Chapter 3. Big Data

Table of Contents

3.1. What is Big Data?
3.2. Human Generated Data and Machine Generated Data
3.3. Where does Big Data come from
3.4. Examples of Big Data in the Real world
3.5. Challenges of Big Data
Sheer size of Big Data
Big Data is unstructured or semi structured
No point in just storing big data, if we can't process it
3.1. Taming Big Data

3.1. What is Big Data?

You probably heard the term Big Data -- it is one of the most hyped terms now. But what exactly is big data?

Big Data is very large, loosely structured data set that defies traditional storage

3.2. Human Generated Data and Machine Generated Data

Human Generated Data is emails, documents, photos and tweets. We are generating this data faster than ever. Just imagine the number of videos uploaded to You Tube and tweets swirling around. This data can be Big Data too.

Machine Generated Data is a new breed of data. This category consists of sensor data, and logs generated by 'machines' such as email logs, click stream logs, etc. Machine generated data is orders of magnitude larger than Human Generated Data.

Before 'Hadoop' was in the scene, the machine generated data was mostly ignored and not captured. It is because dealing with the volume was NOT possible, or NOT cost effective.

3.3. Where does Big Data come from

Original big data was the web data -- as in the entire Internet! Remember Hadoop was built to index the web. These days Big data comes from multiple sources.
  • Web Data -- still it is big data
  • Social media data : Sites like Facebook, Twitter, LinkedIn generate a large amount of data
  • Click stream data : when users navigate a website, the clicks are logged for further analysis (like navigation patterns). Click stream data is important in on line advertising and and E-Commerce
  • sensor data : sensors embedded in roads to monitor traffic and misc. other applications generate a large volume of data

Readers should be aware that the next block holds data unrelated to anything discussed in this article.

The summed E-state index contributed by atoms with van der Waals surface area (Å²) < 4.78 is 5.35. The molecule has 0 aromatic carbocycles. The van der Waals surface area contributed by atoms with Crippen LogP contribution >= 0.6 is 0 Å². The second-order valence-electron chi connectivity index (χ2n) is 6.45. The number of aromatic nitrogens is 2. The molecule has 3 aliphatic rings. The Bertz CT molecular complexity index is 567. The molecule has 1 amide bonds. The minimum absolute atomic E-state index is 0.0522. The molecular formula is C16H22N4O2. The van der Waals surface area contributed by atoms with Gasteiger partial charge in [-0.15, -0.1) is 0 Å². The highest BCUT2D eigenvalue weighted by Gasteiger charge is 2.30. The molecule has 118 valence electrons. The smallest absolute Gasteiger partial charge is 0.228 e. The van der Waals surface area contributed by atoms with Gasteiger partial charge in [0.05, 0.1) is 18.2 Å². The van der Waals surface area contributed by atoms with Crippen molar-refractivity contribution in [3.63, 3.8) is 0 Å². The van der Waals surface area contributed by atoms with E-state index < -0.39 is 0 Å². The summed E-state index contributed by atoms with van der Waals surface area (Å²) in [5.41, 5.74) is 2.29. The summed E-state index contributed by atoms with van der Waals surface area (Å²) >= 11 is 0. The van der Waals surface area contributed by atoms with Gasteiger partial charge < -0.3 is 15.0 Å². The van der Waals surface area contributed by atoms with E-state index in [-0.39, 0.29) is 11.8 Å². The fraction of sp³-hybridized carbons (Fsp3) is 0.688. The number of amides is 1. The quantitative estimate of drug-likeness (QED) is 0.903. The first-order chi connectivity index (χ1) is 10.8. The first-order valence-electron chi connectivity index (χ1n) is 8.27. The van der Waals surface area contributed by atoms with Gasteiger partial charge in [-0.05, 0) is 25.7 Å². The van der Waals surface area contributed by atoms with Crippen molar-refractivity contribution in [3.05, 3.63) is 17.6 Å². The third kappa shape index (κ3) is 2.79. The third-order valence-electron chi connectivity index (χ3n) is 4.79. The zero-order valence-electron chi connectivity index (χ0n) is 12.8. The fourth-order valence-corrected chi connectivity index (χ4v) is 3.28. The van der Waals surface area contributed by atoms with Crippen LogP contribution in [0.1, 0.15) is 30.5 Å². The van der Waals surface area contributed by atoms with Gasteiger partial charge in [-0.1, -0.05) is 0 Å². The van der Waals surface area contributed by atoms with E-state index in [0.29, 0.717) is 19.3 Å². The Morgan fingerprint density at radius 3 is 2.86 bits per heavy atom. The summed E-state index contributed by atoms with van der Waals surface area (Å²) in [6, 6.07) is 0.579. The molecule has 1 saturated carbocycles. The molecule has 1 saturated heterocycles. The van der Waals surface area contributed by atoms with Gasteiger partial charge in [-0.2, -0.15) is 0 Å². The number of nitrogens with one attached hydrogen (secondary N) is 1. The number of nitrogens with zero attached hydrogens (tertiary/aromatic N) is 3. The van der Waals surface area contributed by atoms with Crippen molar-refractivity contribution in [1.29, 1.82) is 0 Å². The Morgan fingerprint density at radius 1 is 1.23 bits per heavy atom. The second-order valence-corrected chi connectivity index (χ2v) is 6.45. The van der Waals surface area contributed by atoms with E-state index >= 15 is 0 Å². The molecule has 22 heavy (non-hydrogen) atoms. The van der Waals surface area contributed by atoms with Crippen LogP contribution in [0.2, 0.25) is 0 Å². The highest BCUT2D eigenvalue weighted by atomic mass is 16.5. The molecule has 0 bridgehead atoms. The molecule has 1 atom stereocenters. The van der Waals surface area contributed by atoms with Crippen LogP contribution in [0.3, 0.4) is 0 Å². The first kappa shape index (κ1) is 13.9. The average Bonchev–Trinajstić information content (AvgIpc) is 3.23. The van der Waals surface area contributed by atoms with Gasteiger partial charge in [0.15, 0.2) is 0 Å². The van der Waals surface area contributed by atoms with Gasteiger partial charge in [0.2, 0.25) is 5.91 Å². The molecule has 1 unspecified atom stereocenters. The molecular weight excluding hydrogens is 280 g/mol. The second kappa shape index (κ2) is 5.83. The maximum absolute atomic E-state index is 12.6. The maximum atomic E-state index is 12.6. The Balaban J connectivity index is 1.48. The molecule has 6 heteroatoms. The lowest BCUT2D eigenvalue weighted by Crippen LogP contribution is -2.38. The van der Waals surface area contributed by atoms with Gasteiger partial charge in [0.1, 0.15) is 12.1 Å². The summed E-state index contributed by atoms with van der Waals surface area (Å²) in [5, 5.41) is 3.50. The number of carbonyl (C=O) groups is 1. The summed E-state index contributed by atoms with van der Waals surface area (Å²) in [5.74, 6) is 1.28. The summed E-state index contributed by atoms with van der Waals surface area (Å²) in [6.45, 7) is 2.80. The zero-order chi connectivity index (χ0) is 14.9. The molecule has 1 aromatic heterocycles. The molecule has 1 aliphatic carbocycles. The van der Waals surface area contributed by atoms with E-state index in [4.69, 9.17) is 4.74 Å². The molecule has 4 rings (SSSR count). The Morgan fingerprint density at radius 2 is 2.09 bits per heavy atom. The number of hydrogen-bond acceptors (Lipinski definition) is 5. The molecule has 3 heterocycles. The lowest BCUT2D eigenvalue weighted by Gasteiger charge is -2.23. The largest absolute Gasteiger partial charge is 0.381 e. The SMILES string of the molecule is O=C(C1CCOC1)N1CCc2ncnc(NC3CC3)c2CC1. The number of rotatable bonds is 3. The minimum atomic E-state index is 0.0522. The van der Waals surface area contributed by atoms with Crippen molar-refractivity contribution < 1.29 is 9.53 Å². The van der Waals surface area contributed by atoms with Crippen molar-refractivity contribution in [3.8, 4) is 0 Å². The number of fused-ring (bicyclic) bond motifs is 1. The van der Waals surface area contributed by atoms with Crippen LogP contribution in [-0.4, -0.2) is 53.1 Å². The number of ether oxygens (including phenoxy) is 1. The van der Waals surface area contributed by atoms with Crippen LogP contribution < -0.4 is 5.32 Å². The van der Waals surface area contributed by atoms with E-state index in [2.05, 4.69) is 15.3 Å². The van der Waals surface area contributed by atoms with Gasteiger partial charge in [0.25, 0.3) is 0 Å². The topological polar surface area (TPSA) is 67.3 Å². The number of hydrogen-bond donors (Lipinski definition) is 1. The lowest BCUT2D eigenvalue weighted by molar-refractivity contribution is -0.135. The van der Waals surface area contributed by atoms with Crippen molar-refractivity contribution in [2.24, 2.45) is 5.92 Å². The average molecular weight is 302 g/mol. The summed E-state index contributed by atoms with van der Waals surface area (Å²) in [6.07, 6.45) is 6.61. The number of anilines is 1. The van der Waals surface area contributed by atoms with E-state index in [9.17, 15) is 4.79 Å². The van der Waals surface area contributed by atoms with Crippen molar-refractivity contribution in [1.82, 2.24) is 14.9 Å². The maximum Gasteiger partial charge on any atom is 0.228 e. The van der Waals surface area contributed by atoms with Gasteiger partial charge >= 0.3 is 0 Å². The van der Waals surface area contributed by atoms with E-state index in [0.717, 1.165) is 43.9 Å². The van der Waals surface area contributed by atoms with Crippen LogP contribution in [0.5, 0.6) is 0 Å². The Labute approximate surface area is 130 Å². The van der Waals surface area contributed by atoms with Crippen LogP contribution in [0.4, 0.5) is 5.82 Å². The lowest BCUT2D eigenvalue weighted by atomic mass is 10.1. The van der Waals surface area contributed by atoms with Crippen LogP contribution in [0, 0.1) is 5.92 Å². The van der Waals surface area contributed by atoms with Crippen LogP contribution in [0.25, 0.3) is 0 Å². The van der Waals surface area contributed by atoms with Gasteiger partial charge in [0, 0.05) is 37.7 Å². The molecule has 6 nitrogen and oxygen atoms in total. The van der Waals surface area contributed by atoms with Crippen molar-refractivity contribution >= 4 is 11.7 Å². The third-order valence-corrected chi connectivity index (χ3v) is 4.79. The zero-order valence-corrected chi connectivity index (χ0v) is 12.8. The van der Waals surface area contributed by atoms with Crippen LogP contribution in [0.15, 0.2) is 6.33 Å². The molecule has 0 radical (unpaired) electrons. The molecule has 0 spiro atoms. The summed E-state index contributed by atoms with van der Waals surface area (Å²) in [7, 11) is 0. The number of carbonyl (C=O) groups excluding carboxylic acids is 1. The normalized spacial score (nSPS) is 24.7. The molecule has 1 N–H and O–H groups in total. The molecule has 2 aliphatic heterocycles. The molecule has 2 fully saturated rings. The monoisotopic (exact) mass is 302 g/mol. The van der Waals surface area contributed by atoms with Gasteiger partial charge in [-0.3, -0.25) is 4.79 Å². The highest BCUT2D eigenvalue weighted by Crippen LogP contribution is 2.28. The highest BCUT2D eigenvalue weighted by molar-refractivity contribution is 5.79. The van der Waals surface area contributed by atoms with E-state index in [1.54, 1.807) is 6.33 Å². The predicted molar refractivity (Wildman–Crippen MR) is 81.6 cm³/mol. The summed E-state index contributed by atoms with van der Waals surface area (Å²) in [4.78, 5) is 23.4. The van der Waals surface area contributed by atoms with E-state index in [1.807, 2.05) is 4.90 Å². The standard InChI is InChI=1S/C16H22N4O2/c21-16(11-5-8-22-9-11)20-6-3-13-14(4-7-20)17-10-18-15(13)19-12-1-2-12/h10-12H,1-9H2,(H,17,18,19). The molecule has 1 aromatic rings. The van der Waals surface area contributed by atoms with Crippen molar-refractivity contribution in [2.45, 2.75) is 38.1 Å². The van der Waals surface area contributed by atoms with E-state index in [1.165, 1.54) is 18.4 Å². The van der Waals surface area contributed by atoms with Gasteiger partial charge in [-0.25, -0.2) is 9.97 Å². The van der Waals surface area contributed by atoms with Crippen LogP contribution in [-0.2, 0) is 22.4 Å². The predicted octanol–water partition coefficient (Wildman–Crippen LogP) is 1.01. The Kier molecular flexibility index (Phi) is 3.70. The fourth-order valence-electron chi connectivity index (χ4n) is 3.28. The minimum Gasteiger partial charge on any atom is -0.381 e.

• Connected Devices : Smart phones are a great example. For example when you use a navigation application like Google Maps or Waze, your phone sends pings back reporting its location and speed (this information is used for calculating traffic hotspots). Just imagine hundres of millions (or even billions) of devices consuming data and generating data.

3.4. Examples of Big Data in the Real world

So how much data are we talking about?
  • Facebook : has 40 PB of data and captures 100 TB / day
  • Yahoo : 60 PB of data
  • Twitter : 8 TB / day
  • EBay : 40 PB of data, captures 50 TB / day

Figure 3.1. Tidal Wave of Data

Tidal Wave of Data

3.5. Challenges of Big Data

Sheer size of Big Data

Big data is... well... big in size! How much data constitute Big Data is not very clear cut. So lets not get bogged down in that debate. For a small company that is used to dealing with data in gigabytes, 10TB of data would be BIG. However for companies like Facebook and Yahoo, peta bytes is big.

Just the size of big data, makes it impossible (or at least cost prohibitive) to store in traditional storage like databases or conventional filers.

We are talking about cost to store gigabytes of data. Using traditional storage filers can cost a lot of money to store Big Data.

Big Data is unstructured or semi structured

A lot of Big Data is unstructured. For example click stream log data might look like time stamp, user_id, page, referrer_page
Lack of structure makes relational databases not well suited to store Big Data.

Plus, not many databases can cope with storing billions of rows of data.

No point in just storing big data, if we can't process it

Storing Big Data is part of the game. We have to process it to mine intelligence out of it. Traditional storage systems are pretty 'dumb' as in they just store bits -- They don't offer any processing power.

The traditional data processing model has data stored in a 'storage cluster', which is copied over to a 'compute cluster' for processing, and the results are written back to the storage cluster.

This model however doesn't quite work for Big Data because copying so much data out to a compute cluster might be too time consuming or impossible. So what is the answer?

One solution is to process Big Data 'in place' -- as in a storage cluster doubling as a compute cluster.

3.1.  Taming Big Data

So as we have seen above, Big Data defies traditional storage. So how do we handle Big Data? In the next chapter we will see about Chapter 4, Hadoop and Big Data

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